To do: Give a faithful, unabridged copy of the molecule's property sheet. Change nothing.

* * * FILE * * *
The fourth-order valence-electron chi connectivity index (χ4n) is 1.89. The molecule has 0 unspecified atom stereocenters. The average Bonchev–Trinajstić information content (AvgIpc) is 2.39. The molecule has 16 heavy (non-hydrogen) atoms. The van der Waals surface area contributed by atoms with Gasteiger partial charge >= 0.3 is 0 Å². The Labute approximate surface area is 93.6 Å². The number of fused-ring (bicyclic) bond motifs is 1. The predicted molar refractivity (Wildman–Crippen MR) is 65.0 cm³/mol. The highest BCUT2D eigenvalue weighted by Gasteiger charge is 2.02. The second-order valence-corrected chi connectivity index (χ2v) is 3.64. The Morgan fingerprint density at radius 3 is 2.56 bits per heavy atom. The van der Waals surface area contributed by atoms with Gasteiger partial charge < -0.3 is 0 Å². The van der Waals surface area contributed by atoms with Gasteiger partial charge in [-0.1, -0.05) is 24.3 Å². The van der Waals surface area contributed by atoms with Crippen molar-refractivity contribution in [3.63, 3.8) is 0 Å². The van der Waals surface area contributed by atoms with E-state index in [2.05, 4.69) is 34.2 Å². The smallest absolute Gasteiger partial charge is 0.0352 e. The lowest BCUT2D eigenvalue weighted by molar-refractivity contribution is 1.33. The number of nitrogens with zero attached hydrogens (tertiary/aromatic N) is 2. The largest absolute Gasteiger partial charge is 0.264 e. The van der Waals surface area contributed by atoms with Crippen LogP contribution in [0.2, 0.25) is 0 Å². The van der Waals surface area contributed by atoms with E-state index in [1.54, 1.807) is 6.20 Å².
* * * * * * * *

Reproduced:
The fourth-order valence-electron chi connectivity index (χ4n) is 1.89. The molecule has 0 unspecified atom stereocenters. The average Bonchev–Trinajstić information content (AvgIpc) is 2.39. The molecule has 16 heavy (non-hydrogen) atoms. The van der Waals surface area contributed by atoms with Gasteiger partial charge >= 0.3 is 0 Å². The Labute approximate surface area is 93.6 Å². The number of fused-ring (bicyclic) bond motifs is 1. The predicted molar refractivity (Wildman–Crippen MR) is 65.0 cm³/mol. The highest BCUT2D eigenvalue weighted by Gasteiger charge is 2.02. The second-order valence-corrected chi connectivity index (χ2v) is 3.64. The Morgan fingerprint density at radius 3 is 2.56 bits per heavy atom. The van der Waals surface area contributed by atoms with Gasteiger partial charge < -0.3 is 0 Å². The van der Waals surface area contributed by atoms with Gasteiger partial charge in [-0.1, -0.05) is 24.3 Å². The van der Waals surface area contributed by atoms with Crippen molar-refractivity contribution in [3.63, 3.8) is 0 Å². The van der Waals surface area contributed by atoms with E-state index in [2.05, 4.69) is 34.2 Å². The smallest absolute Gasteiger partial charge is 0.0352 e. The lowest BCUT2D eigenvalue weighted by molar-refractivity contribution is 1.33. The number of nitrogens with zero attached hydrogens (tertiary/aromatic N) is 2. The largest absolute Gasteiger partial charge is 0.264 e. The van der Waals surface area contributed by atoms with Crippen LogP contribution in [0.2, 0.25) is 0 Å². The van der Waals surface area contributed by atoms with E-state index in [1.54, 1.807) is 6.20 Å².